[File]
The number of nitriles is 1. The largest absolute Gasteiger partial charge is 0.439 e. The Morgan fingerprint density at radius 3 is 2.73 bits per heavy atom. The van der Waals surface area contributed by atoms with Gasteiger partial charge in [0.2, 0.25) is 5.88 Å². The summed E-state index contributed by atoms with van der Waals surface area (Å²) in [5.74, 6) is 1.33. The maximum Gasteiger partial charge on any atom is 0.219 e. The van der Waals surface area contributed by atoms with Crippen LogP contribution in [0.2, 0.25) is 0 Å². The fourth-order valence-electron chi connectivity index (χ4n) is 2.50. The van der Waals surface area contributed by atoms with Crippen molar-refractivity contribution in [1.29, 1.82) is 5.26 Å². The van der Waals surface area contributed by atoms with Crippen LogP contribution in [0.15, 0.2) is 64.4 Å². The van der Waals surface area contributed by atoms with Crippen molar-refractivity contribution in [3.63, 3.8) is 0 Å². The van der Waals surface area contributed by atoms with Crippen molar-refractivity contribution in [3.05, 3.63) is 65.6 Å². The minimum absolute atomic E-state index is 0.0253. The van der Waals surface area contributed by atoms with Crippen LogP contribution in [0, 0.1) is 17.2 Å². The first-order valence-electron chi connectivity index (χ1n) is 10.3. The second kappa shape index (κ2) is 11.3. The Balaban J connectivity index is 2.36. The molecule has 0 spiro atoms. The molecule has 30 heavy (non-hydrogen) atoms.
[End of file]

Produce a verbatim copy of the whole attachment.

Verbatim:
The number of nitriles is 1. The largest absolute Gasteiger partial charge is 0.439 e. The Morgan fingerprint density at radius 3 is 2.73 bits per heavy atom. The van der Waals surface area contributed by atoms with Gasteiger partial charge in [0.2, 0.25) is 5.88 Å². The summed E-state index contributed by atoms with van der Waals surface area (Å²) in [5.74, 6) is 1.33. The maximum Gasteiger partial charge on any atom is 0.219 e. The van der Waals surface area contributed by atoms with Crippen LogP contribution in [0.2, 0.25) is 0 Å². The fourth-order valence-electron chi connectivity index (χ4n) is 2.50. The van der Waals surface area contributed by atoms with Crippen molar-refractivity contribution in [1.29, 1.82) is 5.26 Å². The van der Waals surface area contributed by atoms with Crippen LogP contribution in [0.15, 0.2) is 64.4 Å². The van der Waals surface area contributed by atoms with Crippen molar-refractivity contribution in [3.63, 3.8) is 0 Å². The van der Waals surface area contributed by atoms with Crippen molar-refractivity contribution in [3.05, 3.63) is 65.6 Å². The minimum absolute atomic E-state index is 0.0253. The van der Waals surface area contributed by atoms with Crippen LogP contribution in [0, 0.1) is 17.2 Å². The first-order valence-electron chi connectivity index (χ1n) is 10.3. The second kappa shape index (κ2) is 11.3. The Balaban J connectivity index is 2.36. The molecule has 0 spiro atoms. The molecule has 30 heavy (non-hydrogen) atoms.